You won’t win prizes for having the biggest policy, but you sure as hell are happy you have it when the shit hits the fan.
In the latest instalment of Martech Heroes, The Drum interviews Parry Malm, co-founder and CEO of Phrasee, to hear his thoughts about the digital marketing landscape. Phrasee empowers global brands with AI-powered copywriting. Malm talks about the martech gold rush, how not to confuse brand values with corporate governance when it comes to investing in data privacy tools, and how best to manage martech. Malm also addresses how pure marketing technology management is just one facet of the multiple disciplines required to effectively run a marketing function.
The Drum: Marketing, technology, and management are silos of the past. Marketing technology management is the fabric of the future. But is it really? What is the state of play of the industry?
Parry Malm: We are in a martech gold rush, so the prevailing narrative is about martech. However, over time, these technologies will become the de facto norm within marketing organisations and will no longer be such a “hot topic.”
I think about it like this: 20 years ago, the design industry was disrupted with the advent of, first, Corel Draw and, then, Photoshop. Everyone was talking about the resultant and seemingly boundless possibilities. But now, Photoshop is just part of the daily routine for millions of people. It’s not a hot topic – it’s just normal.
Which leads to my thesis. I don’t believe that pure marketing technology management is a worthwhile pursuit in itself. It’s one facet of the multiple disciplines required to effectively run a marketing function. If you purely focus on the technology, then you will make bad decisions. Conversely, if you don’t account for technological opportunities (and limitations) then you’ll make equally bad decisions.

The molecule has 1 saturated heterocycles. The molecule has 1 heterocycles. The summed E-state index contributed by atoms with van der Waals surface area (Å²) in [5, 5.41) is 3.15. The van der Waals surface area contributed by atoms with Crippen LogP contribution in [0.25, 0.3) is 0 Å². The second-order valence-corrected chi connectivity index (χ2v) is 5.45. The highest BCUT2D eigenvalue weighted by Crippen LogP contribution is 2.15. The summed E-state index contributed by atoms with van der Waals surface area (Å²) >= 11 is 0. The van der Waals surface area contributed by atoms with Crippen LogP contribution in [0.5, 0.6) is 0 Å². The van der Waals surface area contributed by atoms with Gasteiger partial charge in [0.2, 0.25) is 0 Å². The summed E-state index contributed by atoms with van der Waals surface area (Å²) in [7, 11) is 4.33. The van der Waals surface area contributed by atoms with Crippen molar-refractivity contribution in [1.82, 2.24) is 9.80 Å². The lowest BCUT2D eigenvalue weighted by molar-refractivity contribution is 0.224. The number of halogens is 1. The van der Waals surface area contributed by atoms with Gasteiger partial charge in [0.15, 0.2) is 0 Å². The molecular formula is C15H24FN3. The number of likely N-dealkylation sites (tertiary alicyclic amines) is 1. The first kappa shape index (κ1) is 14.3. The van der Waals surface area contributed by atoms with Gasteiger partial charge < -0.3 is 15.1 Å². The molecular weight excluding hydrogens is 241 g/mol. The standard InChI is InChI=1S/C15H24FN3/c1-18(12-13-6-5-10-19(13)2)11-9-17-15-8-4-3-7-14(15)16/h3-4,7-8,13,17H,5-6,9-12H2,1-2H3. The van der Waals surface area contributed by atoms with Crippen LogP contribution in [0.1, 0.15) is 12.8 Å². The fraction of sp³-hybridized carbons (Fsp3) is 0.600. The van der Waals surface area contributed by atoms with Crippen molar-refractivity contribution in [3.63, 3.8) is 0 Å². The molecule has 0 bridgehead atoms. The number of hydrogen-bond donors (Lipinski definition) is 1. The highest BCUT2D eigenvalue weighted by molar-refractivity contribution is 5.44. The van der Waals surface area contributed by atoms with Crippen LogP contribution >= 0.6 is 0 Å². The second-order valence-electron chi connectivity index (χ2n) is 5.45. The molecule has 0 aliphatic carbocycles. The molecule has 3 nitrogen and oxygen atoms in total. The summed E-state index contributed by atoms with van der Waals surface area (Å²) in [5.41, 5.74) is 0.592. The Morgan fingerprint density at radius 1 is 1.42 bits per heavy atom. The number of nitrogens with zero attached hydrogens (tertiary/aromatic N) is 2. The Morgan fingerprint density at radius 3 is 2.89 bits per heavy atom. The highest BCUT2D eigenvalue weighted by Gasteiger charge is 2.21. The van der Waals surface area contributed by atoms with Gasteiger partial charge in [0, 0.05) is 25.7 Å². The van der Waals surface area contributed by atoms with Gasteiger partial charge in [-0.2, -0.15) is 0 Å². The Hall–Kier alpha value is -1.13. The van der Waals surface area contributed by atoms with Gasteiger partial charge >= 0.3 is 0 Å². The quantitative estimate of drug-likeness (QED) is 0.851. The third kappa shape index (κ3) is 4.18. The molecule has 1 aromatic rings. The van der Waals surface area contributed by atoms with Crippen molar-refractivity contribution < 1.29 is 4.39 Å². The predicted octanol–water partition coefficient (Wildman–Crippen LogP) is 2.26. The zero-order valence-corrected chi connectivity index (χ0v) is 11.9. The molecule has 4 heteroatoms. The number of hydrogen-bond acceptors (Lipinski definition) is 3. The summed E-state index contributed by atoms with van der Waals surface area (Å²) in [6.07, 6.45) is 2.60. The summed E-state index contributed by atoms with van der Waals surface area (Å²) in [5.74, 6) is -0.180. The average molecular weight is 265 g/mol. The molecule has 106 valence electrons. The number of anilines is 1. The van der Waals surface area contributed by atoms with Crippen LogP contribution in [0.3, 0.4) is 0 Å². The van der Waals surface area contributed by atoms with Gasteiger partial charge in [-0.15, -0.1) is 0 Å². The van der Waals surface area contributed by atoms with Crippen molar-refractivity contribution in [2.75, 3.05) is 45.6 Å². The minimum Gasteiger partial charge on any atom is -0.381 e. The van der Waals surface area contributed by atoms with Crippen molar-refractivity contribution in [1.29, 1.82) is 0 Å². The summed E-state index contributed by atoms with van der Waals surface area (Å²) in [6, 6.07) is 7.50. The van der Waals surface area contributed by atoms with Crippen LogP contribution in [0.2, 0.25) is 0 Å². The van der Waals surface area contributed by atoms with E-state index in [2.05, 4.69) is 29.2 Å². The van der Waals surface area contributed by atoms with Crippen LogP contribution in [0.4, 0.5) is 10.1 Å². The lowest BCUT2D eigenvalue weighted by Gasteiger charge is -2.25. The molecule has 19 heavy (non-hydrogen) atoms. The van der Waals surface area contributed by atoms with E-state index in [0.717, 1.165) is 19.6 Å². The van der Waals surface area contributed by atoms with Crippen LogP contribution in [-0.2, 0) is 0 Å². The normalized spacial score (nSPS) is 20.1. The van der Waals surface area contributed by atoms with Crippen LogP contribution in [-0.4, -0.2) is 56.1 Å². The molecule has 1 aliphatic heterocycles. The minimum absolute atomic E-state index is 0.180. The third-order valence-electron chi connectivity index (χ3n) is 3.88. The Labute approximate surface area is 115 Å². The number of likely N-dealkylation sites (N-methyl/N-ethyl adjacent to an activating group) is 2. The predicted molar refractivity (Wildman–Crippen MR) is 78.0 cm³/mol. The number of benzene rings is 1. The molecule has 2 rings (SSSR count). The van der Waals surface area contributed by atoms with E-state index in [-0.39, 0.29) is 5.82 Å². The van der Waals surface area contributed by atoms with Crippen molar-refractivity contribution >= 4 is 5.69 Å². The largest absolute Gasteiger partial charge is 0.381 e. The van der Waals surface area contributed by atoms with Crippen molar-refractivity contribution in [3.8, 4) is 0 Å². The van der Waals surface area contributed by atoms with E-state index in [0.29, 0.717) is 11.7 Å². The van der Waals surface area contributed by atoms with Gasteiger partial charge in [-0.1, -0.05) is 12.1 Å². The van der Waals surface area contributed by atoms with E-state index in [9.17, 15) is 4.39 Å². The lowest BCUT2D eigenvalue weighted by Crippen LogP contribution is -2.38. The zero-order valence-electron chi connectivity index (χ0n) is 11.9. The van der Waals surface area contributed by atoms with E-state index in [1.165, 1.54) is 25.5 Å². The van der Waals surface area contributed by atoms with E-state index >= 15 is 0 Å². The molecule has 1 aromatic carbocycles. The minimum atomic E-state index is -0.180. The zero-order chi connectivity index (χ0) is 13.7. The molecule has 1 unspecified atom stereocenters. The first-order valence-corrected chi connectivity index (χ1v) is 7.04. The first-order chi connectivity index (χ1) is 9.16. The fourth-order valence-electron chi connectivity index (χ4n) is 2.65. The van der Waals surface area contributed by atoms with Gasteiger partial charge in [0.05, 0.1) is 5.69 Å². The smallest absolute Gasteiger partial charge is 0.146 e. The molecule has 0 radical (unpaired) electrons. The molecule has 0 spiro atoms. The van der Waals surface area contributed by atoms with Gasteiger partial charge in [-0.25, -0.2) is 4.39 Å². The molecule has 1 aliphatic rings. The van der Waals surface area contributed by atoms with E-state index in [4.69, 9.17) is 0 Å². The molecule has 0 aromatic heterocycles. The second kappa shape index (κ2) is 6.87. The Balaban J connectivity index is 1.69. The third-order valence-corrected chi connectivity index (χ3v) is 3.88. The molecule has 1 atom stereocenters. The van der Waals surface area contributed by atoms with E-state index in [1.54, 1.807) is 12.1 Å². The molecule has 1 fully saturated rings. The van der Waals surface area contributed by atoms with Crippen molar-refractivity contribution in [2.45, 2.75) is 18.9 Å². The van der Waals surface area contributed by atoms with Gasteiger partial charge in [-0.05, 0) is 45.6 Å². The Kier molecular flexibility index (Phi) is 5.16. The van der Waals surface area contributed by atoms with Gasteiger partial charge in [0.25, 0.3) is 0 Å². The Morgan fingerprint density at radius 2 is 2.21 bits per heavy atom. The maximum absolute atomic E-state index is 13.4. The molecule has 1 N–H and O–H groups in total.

TD: How would you define martech?
PM: Technology for marketing. Bold, I know. So bold. I’m nothing if not a maverick.
TD: I’ve read about businesses that have sometimes over 400 different types of tools in what they consider their marketing technology stack. What should businesses consider and prioritise when acquiring new marketing technology?. Top tips?
PM: Focus on what you’re trying to achieve. For example: your goal is to maximize eyeshare for a given campaign. Once you’ve got that in mind, then focus on the technologies that enable that goal (shameless plug: this is exactly what Phrasee is good at). If you have an hour to solve a problem, spend 55 minutes thinking about the problem, and 5 minutes worrying about the solution.
TD: Let’s talk data. In light of heightened privacy concerns, data breaches, and GDPR, do you think marketers should shift the narrative and use data privacy as a core tenant of a brand’s values?
PM: It’s important to not confuse brand values with corporate governance. Brand values are the personality factors we attribute to a brand – like how Virgin is funky, Gap is cheap, and Hilton is perhaps luxurious. Data privacy – and equally importantly, its ethical use – are a matter of corporate governance. It’s sort of like insurance – you don’t win prizes for having the biggest policy…but you sure as hell are happy you have it when the shit hits the fan. Poor privacy and ethical practices will negatively impact your brand’s perceived values. Having strong policies, however, won’t be additive by themselves.
TD: In some of our earlier interviews, martech heroes have said It’s easier to buy than to manage when it comes to marketing technology. Do you think there should be a process when managing martech?
PM: On the build versus buy dichotomy your question Is not about build vs buy, it’s about ‘easier to buy than manage. This answer is disconnected from your question, so you night want to re-state your question, there is no perfect solution. Each organization has its own areas of expertise. If you have, for example, a 1) qualified AI research group with 2) domain expertise and 3) spare capacity, it may make sense to scope and build solutions internally. But if you don’t have all three of those equally important factors, then working with qualified vendors is your best option.
Now with that said, I’ve seen huge in-house Martech infrastructure projects balloon in scope and ultimately fail, far more often than I’ve seen successful examples. This is likely because the companies didn’t have equal parts of the three critical ingredients I mentioned before. This means that, more often than not, partnering with point-solution vendors is a long-run competitive advantage.
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